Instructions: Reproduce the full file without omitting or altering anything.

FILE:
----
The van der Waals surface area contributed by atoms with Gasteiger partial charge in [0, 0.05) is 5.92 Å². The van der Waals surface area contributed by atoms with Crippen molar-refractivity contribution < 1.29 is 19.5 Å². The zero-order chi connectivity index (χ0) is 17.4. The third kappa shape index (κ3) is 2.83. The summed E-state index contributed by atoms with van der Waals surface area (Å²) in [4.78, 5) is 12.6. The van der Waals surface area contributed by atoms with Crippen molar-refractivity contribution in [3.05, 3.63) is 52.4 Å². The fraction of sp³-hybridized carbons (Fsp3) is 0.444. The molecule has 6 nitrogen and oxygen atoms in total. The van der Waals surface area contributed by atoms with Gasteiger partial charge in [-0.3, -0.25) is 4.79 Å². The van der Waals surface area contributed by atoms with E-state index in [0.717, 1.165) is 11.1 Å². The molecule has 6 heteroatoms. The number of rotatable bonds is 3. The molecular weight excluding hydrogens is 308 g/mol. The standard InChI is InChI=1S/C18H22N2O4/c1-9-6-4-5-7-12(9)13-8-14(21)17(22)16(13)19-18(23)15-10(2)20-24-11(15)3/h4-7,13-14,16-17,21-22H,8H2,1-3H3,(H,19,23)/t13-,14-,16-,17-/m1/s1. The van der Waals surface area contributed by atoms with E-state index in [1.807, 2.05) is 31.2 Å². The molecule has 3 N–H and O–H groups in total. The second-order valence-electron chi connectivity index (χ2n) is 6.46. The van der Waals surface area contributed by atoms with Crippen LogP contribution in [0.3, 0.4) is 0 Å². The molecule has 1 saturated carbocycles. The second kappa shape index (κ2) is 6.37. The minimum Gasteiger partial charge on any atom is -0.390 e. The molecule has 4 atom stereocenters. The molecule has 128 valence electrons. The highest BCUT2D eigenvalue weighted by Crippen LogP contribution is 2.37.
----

The van der Waals surface area contributed by atoms with Gasteiger partial charge in [0, 0.05) is 5.92 Å². The van der Waals surface area contributed by atoms with Crippen molar-refractivity contribution < 1.29 is 19.5 Å². The zero-order chi connectivity index (χ0) is 17.4. The third kappa shape index (κ3) is 2.83. The summed E-state index contributed by atoms with van der Waals surface area (Å²) in [4.78, 5) is 12.6. The van der Waals surface area contributed by atoms with Crippen molar-refractivity contribution in [3.05, 3.63) is 52.4 Å². The fraction of sp³-hybridized carbons (Fsp3) is 0.444. The molecule has 6 nitrogen and oxygen atoms in total. The van der Waals surface area contributed by atoms with Gasteiger partial charge in [-0.3, -0.25) is 4.79 Å². The van der Waals surface area contributed by atoms with E-state index in [0.717, 1.165) is 11.1 Å². The molecule has 6 heteroatoms. The number of rotatable bonds is 3. The molecular weight excluding hydrogens is 308 g/mol. The standard InChI is InChI=1S/C18H22N2O4/c1-9-6-4-5-7-12(9)13-8-14(21)17(22)16(13)19-18(23)15-10(2)20-24-11(15)3/h4-7,13-14,16-17,21-22H,8H2,1-3H3,(H,19,23)/t13-,14-,16-,17-/m1/s1. The van der Waals surface area contributed by atoms with E-state index in [1.807, 2.05) is 31.2 Å². The molecule has 3 N–H and O–H groups in total. The second-order valence-electron chi connectivity index (χ2n) is 6.46. The van der Waals surface area contributed by atoms with Crippen LogP contribution in [0.3, 0.4) is 0 Å². The molecule has 1 saturated carbocycles. The second kappa shape index (κ2) is 6.37. The minimum Gasteiger partial charge on any atom is -0.390 e. The molecule has 4 atom stereocenters. The molecule has 128 valence electrons. The highest BCUT2D eigenvalue weighted by Crippen LogP contribution is 2.37.